While I was answering five questions from ETVal at Big Blue View (see below), I came up with five questions of my own.
- What is the biggest difference between the regular season and the playoffs?
Pressure, attention, the fact that a team's season can turn on one play. A player can make a good play in the regular season and it's just that, a good play. Make the same play in a championship game, it becomes historic. Also, this is really the time when quarterbacks make or break their reputations.
- The Giants appear to have a very good offensive line. What are their strengths and weaknesses?
Well, the key to this offensive line has been David Diehl's ability to move from guard to left tackle and do an exceptional job. That was a huge question mark heading into the season, and he has been terrific. The best player is right guard Chris Snee. Also, this line is rarely penalized. Unlike Giants teams in the past that were penalty-prone, this one is not. They only had 77 regular-season penalties, which I believe was fewest in the league. The discipline of the line was a big part of that. The Giants run blocking is also helped because they have a terrific blocking back in Madison Hedgecock.
- When we talked back in week 2, the Giants pass rush was MIA, but now it seems to be getting the job done. What has changed over the course of the season?
Several things. First and foremost, Michael Strahan has rounded into shape and is playing better football than he has in years. In Week 2, he had missed all of training camp and was still out of shape. Secondly, this team has really taken to defensive coordinator Steve Spagnuolo. It took some time, but Spagnuolo has instituted an aggressive, blitzing, all-out defensive scheme that is hell-bent on pressuring the quarterback. The first couple of weeks the Giants had guys playing new positions, a new coordinator and all that goes with that, and they were still figuring out what everybody could do. Now, that's different. Keep in mind, as good as this pass rush is it would be even better if DE/LB Mathias Kiwanuka hadn't broken his leg.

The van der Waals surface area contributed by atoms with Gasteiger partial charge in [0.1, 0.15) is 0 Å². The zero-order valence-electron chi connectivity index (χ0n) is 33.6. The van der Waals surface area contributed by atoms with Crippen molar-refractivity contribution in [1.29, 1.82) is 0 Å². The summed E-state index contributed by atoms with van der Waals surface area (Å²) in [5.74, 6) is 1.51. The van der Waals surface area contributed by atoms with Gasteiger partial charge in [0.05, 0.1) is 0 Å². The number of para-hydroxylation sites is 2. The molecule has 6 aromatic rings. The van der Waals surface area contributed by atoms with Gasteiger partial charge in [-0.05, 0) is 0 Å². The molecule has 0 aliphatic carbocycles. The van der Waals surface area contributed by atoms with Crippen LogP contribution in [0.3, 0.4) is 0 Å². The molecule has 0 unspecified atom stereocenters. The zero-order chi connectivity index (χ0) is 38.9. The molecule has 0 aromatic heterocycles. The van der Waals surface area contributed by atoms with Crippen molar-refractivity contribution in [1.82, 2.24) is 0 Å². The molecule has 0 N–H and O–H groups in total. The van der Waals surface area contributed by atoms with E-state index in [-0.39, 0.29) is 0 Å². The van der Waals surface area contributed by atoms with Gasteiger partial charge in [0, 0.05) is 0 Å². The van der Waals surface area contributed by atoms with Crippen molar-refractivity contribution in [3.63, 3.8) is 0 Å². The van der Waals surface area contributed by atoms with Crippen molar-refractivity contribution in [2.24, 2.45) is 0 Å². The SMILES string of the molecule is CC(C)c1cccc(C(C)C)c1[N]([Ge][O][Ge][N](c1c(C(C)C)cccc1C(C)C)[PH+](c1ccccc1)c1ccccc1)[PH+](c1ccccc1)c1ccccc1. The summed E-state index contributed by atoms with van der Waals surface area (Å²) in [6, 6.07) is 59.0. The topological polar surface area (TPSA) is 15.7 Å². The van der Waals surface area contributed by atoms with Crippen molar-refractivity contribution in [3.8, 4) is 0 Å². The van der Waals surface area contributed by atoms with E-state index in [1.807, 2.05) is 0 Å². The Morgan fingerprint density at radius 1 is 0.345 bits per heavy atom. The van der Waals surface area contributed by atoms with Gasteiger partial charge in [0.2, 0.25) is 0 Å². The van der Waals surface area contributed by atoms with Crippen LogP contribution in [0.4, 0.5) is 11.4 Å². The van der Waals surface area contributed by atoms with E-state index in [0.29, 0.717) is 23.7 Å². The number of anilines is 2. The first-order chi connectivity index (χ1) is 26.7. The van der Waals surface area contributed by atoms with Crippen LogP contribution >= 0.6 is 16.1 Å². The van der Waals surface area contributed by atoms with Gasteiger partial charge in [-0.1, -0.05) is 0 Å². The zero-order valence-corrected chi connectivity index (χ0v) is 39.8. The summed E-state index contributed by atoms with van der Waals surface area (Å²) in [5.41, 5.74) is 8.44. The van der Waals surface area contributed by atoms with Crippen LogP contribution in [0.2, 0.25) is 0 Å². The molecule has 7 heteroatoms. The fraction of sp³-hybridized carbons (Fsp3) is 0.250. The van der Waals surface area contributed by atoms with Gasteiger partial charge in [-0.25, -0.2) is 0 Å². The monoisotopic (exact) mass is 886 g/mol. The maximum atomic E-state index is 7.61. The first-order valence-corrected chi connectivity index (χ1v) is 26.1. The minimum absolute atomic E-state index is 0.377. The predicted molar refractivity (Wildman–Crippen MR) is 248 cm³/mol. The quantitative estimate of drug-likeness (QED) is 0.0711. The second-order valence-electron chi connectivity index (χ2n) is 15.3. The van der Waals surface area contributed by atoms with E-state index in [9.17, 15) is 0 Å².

- Is there something to that playing better on the road thing? I looked at the schedule and saw that the Giants played five teams with losing records on the road (Atlanta, Miami, Detroit, Chicago, Buffalo) and only two losing teams with losing records (Jets and San Francisco) at home. They also played three of the top four regular season teams at home (Packers, Dallas, New England). It looked like their home schedule was just a lot tougher.
That's entirely possible. That said, though, I truly believe that there have been times throughout the season when getting away from Giants Stadium has been good for this team. The Giants crowd tends to be very apprehensive, and when Eli and the offense struggle you can sense the discomfort in the stands. I think there have been times when that has worked against the Giants. Sometimes, I think being away from home where everything works against them anyway has allowed them to just play. No matter what the reason, nine straight wins on the road -- which has never been done before in a single season -- is impressive as hell. Lambeau Field, in the cold, in a title game, is an unfriendly place for a visiting team to play. The Giants, though, are as well-equipped emotionally to handle it as I think any team could be.
- The Packers have struggled covering the tight end this season, but Jeremy Shockey is out for the season. Kevin Boss had at least one big catch against Dallas. Should the Packers be concerned about him?
I would be. Boss, a rookie, doesn't have Shockey's reputation, and the Giants don't rely on him as much, but this guy is going to be a big-time player in the NFL. Like Shockey, he's big, he can run, his routes are good and he has great hands. If that has, indeed, been a Green Bay weakness the Giants will not hesitate to throw the ball in Boss's direction.